A quick review of the issues and events driving the markets this past week... and what's on tap for the week ahead.

Weekly Market Snapshot

October 20, 2014

"They may be just teaching the crowd in the U.S., the shale boys, a lesson"

— Oil investor T. Boone Pickens, on one possible motivation behind Saudi Arabia's contribution to the current oil glut (Bloomberg, October 16, 2014)

The week in review...


Oil prices: Slippery slope The 27% drop in the price of Brent crude oil since the highs of mid-June has producers scrambling and consumers cheering. Some credit a slowing Europe and improving efficiency in the US auto fleet; others credit Saudi Arabia's very public disclosure that it had actually boosted production in September by 100,000 barrels per day (b/d), to 9.704 mm b/d. Central bankers might also be unhappy; disinflation will be that much harder to stop with the cost of energy falling. But one clear winner could be the US consumer; gas money now goes to other forms of spending, providing more fuel for the economy to move forward.


Growth: False alarm? When retail sales figures for Sept missed forecasts by a wide margin (0.1% vs. a 0.4% forecast), market reaction was immediate and negative – abetted by a drop in wholesale prices. But positive news abounds: housing starts rose 6.3% to 1 1.2 million annualized rate from a 957k rate in August; better-than-expected 2.3k drop in initial unemployment claims; upside surprises in overall industrial production (up 1%, better than the best forecast, the highest rise since Nov 2012) and capacity utilization (79.3%, above forecast).


France: Non-starter France's 2015 budget was unveiled and presented to the European Union this week, and includes an economic stimulus plan in violation of European Union limits on deficit spending to 3% of GDP. The reception was chilly, especially from Germany, which has nearly no budget deficit and is continuing to rein in its spending.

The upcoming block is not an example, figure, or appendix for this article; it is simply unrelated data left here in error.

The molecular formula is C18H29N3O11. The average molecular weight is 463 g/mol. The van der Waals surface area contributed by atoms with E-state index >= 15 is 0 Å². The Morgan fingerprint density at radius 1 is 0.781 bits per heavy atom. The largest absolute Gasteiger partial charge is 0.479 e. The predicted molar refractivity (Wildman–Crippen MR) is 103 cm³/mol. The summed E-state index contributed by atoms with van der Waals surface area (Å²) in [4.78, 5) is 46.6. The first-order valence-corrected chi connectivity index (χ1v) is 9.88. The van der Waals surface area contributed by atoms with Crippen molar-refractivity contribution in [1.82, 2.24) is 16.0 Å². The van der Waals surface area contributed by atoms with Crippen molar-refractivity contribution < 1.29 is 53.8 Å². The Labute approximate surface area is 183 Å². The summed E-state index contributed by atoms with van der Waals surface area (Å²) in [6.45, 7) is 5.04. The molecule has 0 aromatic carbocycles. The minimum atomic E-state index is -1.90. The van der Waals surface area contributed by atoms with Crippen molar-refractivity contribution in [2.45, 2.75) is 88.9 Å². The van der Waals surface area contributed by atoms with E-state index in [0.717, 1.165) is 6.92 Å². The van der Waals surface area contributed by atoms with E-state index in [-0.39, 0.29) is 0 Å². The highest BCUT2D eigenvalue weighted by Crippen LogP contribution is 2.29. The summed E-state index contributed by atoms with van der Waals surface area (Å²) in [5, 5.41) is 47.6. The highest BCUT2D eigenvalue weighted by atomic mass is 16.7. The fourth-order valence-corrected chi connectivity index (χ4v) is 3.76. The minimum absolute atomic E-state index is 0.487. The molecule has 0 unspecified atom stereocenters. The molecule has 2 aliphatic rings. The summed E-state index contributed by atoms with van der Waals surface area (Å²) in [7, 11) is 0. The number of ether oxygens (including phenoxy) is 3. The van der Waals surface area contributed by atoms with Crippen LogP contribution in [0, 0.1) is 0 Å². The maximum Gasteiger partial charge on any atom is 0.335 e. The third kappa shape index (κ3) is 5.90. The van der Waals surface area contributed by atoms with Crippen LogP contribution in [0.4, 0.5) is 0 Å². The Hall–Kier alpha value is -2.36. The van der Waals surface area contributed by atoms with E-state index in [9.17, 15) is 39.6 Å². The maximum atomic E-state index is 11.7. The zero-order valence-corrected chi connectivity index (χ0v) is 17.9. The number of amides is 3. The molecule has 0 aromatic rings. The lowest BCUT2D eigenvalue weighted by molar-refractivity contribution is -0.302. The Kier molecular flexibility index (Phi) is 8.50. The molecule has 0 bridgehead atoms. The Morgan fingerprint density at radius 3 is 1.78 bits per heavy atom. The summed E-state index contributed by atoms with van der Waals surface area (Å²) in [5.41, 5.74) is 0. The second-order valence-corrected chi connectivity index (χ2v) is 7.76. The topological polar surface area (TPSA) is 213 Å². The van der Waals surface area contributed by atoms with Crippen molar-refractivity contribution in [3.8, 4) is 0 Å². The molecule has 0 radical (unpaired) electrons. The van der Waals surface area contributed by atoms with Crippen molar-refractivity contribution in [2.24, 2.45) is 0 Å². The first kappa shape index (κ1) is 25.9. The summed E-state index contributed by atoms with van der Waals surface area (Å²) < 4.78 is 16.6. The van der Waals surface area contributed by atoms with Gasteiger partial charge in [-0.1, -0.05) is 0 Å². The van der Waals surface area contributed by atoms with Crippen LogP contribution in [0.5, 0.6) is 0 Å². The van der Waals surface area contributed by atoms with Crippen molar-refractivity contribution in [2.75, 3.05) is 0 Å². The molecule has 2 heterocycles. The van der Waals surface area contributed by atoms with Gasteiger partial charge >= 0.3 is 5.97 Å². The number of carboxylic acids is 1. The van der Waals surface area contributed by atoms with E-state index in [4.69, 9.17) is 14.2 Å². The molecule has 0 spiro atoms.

Germany: Strongest but not strong The Economy Ministry cut its growth outlook for the full years 2014 and 2015, to 1.2% from 1.8%, and to 1.3% from 2.0%, respectively. This, after the IMF made its own forecast cuts. GDP shrank -0.2% in 2Q2014 quarter-over-quarter. At the recent annual IMF meeting, Finance Minister Wolfgang Schäuble said. "We don't have a recession in Germany," but economic pressure from the fighting in Ukraine, combined with a felt need for infrastructure investment, is prompting Economy Minister Sigmar Gabriel to cautiously promote increased government spending.


India: Friendly competition Madhya Pradesh, larger than Italy and more populous than the UK, is also India's fastest growing large state, with GDP rising 10% in 2013. Prime Minister Modi's focus is on building on that success by attracting foreign investment. The theory: central government projects often founder on the central government's long-acknowledged bureaucratic and political barriers; going directly to the state could smooth the way. Another possible motivation: competition-driven reform by other states. At stake: a claimed $113 bn in pledged private investment, time period unspecified.

Signs of the times:

China Credit Growth Climbs as Targeted Easing Kicks In – Bloomberg

China's exports jump 15.3 pct in September – Xinhua

Draghi's 'Whatever It Takes' Plan on Trial at EU Court – Bloomberg

U.S. foreclosure activity falls to eight-year low – Reuters

Sources: Bloomberg, Wall Street Journal, Financial Times, New York Times, China Daily, Platts, France24.

...And the week ahead:




Other Americas

Europe, UK, Africa, Mideast

Japan, Asia Ex Japan & Pac Rim

Oct 19





Oct 20




China: Party Central Committee Plenum
Hong Kong: unemployment
S. Korea: producer prices

Oct 21



UK: budget balance

China: GDP
Japan: Gov't economic report

Oct 22

Consumer prices

Canada: rate decision
Mexico: retail sales

UK: Central bank meeting minutes

Australia: consumer prices
Japan: trade balance

Oct 23

Initial jobless claims, leading economic indicators


Eurozone: manufacturing, services PMI
UK: retail sales

China: private sector manufacturing PMI
Japan: manufacturing PMI

Oct 24

New home sales



China: property prices
S. Korea: economic growth

Oct 25






The International Monetary Fund (IMF) is an international organization of various member countries, established to promote international monetary cooperation, exchange stability, and orderly exchange arrangements.

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Previous Editions

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Which Asian country will have the strongest growth in the coming year?


Which Asian country will have the strongest growth in the coming year?

Japan, as Shinzo Abe's policy initiatives take hold
India, as Narendra Modi's new government enacts changes
China, as Xi Jinping's reforms promote a stronger financial sector
South Korea, as President Park Geun-hye's plan to boost growth bears fruit

Previous month Poll

Go for growth: Where will a global recovery be strongest this year?

Europe, as countries emerge from bailouts
US, as consumers regain optimism
Japan, as stimulus programs begin to bear fruit
China, as reform and pro-growth policies continue